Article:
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Archive for April 25th, 2008

Sonia Bower of Sonia's Inner Pickle, Lissavaird

Sonia Bower of Sonia's Inner Pickle, Lissavaird

Having shirked the bad weather for the last 2 months I finally got back to Bandon Farmers Market last week and was delighted to find Sonia Bower had returned. Sonia, who is based in Glandore makes a range of sweet, spicy, oil based roasted vegetable pickles that she sells as Sonia’s Inner Pickle. She has been out of action with serious illness for most of the last two years but will be back in full swing by May, and for now McBride and Flynn are selling her products from their stall. Sonia is a market person to the core, her business is very personal to her and the relationships she has developed with the other traders and her customers at the markets make up an essential ingredient in her life. “I have always been a market person, before I came to Ireland I had a business selling leggings at a street market.” Sonia tells me, “I have three great loves in life – humanity, business and food. For our regular customers, coming to a market is a sociable thing, they’re not just shopping, they stop to have a chat and they have a more personal relationship with the stallholder, who is usually also the person who made the food”.

 

 

 

 

Readers of this column will know that my starting point is a belief that growing, producing and selling food is fundamentally important to rural areas. West Cork is the envy of much of the rest of Ireland for the wealth of producers we have and we continue to see new enterprises emerge. Farmers markets are the most important breeding ground for new food businesses in West Cork. All of the new businesses that have joined the Fuchsia Brand in the last 5 years have begun by selling at a local market and most, like Sonia’s Inner Pickle continue to do so. Sonia explains that “feedback from customers helps you to understand the basics of how your product works”.

 

Sonia’s product is unique, what she describes as Jamaican oil pickle is her own fusion of taste ideas invented pretty much from scratch. “I imagine myself having a Jamaican aunt way back who had these recipes and although I never met her or tasted them, somehow I was meant to pickle.” These are not an authentic documented food, but Sonia tells me that people from Portugal to Brazil recognise the pickling process she uses and the flavours she achieves. Oil pickles are particularly popular in tropical climates, where it’s too warm to make fermented pickles reliably, as well as in Mediterranean countries where there is an abundance of food oils. Unlike fermented or acidified pickles, which rely on chemical processes to prevent spoilage, oil pickles simply involve submerging foods in plain or flavoured oils in order to deprive them of oxygen. The oil is heated slightly to help infuse the flavours of the spices, garlic, chillies and other ingredients. Pickling in oil takes a few weeks because oil doesn’t penetrate food membranes as easily as vinegar or salt does.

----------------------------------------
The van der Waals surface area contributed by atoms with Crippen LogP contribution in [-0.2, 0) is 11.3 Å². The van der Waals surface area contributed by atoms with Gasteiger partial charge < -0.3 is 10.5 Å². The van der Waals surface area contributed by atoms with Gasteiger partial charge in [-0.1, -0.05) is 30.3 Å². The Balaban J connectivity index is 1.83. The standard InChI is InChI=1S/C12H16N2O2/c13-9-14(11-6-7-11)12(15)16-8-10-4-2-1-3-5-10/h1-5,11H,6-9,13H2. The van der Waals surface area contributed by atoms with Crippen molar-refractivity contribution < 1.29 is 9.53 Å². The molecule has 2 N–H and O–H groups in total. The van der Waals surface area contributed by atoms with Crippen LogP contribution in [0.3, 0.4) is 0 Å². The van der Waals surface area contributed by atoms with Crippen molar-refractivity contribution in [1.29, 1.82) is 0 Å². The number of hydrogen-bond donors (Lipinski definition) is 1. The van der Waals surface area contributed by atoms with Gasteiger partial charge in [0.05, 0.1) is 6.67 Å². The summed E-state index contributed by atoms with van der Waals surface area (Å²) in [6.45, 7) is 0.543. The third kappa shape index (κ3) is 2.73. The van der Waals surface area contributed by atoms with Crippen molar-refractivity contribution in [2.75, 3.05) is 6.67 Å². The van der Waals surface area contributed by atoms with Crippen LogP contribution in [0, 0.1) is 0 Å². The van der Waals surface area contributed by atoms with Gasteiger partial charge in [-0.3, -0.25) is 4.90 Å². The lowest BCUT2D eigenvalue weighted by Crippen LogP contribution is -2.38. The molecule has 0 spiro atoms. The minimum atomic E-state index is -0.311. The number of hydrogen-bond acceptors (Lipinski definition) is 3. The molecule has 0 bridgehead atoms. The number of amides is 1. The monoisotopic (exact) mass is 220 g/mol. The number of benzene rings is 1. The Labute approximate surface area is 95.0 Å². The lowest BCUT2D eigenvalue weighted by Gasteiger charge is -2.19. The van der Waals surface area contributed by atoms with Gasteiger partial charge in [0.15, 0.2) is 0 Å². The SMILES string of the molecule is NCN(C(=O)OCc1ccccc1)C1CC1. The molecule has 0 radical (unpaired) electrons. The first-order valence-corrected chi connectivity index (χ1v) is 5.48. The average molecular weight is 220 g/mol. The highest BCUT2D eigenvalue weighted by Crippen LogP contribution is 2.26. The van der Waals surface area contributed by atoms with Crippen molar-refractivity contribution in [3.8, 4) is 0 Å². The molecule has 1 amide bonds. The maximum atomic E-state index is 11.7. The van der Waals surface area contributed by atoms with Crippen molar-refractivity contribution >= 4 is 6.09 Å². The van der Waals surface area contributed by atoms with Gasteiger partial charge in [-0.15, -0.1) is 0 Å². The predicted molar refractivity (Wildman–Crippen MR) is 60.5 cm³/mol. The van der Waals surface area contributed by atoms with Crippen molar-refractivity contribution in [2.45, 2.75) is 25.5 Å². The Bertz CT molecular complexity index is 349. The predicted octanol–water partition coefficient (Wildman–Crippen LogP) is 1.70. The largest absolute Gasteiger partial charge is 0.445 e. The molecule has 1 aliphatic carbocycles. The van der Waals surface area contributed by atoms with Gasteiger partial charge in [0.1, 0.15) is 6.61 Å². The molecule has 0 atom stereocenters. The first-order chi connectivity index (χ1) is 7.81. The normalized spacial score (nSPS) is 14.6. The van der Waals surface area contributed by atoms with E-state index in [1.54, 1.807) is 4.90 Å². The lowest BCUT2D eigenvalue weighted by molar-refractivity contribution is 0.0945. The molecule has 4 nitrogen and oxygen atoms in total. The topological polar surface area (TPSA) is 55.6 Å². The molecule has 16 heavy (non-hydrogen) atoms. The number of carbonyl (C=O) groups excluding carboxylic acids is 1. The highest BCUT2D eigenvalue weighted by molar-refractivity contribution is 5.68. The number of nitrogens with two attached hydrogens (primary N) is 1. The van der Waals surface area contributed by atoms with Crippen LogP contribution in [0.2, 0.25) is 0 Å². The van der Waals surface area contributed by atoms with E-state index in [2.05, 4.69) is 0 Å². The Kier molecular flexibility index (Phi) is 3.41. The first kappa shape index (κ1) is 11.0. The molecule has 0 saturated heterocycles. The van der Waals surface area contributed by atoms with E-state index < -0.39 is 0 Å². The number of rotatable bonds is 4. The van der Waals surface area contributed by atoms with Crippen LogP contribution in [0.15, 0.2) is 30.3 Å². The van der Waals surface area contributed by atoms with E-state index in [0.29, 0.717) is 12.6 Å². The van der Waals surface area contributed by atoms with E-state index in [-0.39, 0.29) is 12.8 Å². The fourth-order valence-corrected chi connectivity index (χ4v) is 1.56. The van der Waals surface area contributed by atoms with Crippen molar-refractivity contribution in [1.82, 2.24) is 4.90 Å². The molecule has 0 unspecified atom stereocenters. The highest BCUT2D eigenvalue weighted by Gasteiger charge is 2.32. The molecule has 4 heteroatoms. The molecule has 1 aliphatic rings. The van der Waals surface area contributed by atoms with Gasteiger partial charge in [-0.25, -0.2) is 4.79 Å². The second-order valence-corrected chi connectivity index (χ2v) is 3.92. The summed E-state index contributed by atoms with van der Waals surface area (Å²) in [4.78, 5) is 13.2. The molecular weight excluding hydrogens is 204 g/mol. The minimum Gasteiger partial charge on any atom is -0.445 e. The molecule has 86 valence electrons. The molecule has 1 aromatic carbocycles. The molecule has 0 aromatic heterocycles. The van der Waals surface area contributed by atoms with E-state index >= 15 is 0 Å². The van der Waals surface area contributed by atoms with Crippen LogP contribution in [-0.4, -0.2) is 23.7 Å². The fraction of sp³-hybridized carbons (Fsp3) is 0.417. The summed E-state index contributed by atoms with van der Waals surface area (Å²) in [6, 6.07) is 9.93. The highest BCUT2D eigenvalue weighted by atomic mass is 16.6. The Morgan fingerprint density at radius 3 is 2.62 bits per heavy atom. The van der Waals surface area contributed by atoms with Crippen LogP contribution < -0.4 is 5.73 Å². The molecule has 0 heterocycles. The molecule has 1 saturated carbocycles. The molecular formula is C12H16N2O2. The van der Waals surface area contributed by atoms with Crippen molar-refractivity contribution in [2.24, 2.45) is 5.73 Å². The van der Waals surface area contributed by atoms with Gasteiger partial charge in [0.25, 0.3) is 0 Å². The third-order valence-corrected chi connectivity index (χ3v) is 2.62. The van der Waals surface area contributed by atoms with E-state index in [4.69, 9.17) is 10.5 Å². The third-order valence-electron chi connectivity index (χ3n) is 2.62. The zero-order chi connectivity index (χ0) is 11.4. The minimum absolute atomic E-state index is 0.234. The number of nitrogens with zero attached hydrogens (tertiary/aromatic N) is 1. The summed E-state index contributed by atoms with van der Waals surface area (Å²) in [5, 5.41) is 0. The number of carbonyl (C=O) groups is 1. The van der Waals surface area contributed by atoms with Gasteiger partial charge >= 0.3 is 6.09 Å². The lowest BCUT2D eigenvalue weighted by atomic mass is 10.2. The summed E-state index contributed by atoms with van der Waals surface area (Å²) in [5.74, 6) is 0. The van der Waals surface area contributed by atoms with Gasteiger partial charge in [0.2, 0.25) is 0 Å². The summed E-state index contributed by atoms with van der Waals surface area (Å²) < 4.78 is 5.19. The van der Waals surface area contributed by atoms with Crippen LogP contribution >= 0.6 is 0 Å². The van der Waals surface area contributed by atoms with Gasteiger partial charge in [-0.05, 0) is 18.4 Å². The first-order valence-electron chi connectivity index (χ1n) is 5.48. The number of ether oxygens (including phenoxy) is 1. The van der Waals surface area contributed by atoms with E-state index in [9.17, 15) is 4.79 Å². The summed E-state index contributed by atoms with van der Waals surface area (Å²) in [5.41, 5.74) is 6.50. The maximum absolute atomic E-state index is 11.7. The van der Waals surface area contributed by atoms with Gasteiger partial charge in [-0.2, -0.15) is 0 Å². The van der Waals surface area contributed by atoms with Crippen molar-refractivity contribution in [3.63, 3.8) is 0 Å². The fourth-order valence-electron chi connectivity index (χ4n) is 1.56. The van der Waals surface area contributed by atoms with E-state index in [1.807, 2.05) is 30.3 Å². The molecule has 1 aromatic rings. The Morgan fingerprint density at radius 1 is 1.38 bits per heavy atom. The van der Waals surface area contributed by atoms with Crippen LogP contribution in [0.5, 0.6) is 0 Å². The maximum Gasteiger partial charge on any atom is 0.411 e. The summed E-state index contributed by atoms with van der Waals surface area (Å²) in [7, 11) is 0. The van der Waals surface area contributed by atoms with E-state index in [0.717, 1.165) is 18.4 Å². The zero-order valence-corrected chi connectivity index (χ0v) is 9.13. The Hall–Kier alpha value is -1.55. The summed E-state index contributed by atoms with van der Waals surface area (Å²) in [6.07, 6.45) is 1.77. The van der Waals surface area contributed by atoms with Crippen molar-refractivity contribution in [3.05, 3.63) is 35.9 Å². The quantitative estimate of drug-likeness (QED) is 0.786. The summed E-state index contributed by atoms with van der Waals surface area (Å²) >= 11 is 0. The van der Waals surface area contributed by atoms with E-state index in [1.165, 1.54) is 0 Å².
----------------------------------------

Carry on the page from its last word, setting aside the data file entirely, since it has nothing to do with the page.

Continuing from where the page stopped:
Sonia moved to West Cork 10 years ago and had her idea for a few years before she approached Giana Ferguson at Gubbeen Farmhouse for advice. She tells me that there is something in West Cork that allowed her to find her calling – “people here give you the space to be who you are, West Cork lets you be an individual and it’s only when you have this that you can really be creative.” And despite the fact that selling food at markets appears to be a recent phenomenon, Sonia is clear that what she does is part of the area’s tradition and heritage – “If you go to Bantry market on a Friday, you can really feel that it has been going on for hundreds of years. Yes, food selling died back for a while, I think because markets were associated with transience and that was socially shunned. But in trading if you don’t have the money to buy a shop on the main street then moving around is a valid option. We need to understand that people who make their living this way have also invested in their businesses and are settled at it.”
 
 

 

In the last few years farmers markets have become very fashionable, thanks to a new interest in local, authentic food. In a blog entry this week John McKenna reports on a magazine interview with Keira Knightley, the apple in England’s eye, in which to the question “So we won’t see you up partying till dawn then?”, she responds  “I’d fall asleep first!… In fact, I’d rather go to a London farmers’ market than go to a club. It’s the thing that makes me most happy!”  In Ireland, opinion leaders like Darina Allen and Clodagh McKenna have done a lot to champion the markets. And yet according to Sonia, the core of people who shop weekly at a market is still small, “The weekly shoppers are the people that keep it going, we need people like that who come out and spend their money. For me it is really important that I return their loyalty by getting out there week after week even through the cold months. Sometimes I think people don’t realise the number of internationally acclaimed producers that are out there selling on the street at markets around Cork, there is no where else in the country you’d get anything like that concentration of quality”.

 

Since starting her business she has found tremendous support in West Cork, and wanted to particularly mention Lisavaird Co-op for their understanding and support through the last 2 years when she has been unable to work. “It’s kind of a hard life, setting up your stall 3 or 4 days a week, you’re out there and exposed. But there is a great family ethos among the traders and we couldn’t do it if we didn’t support each other”.

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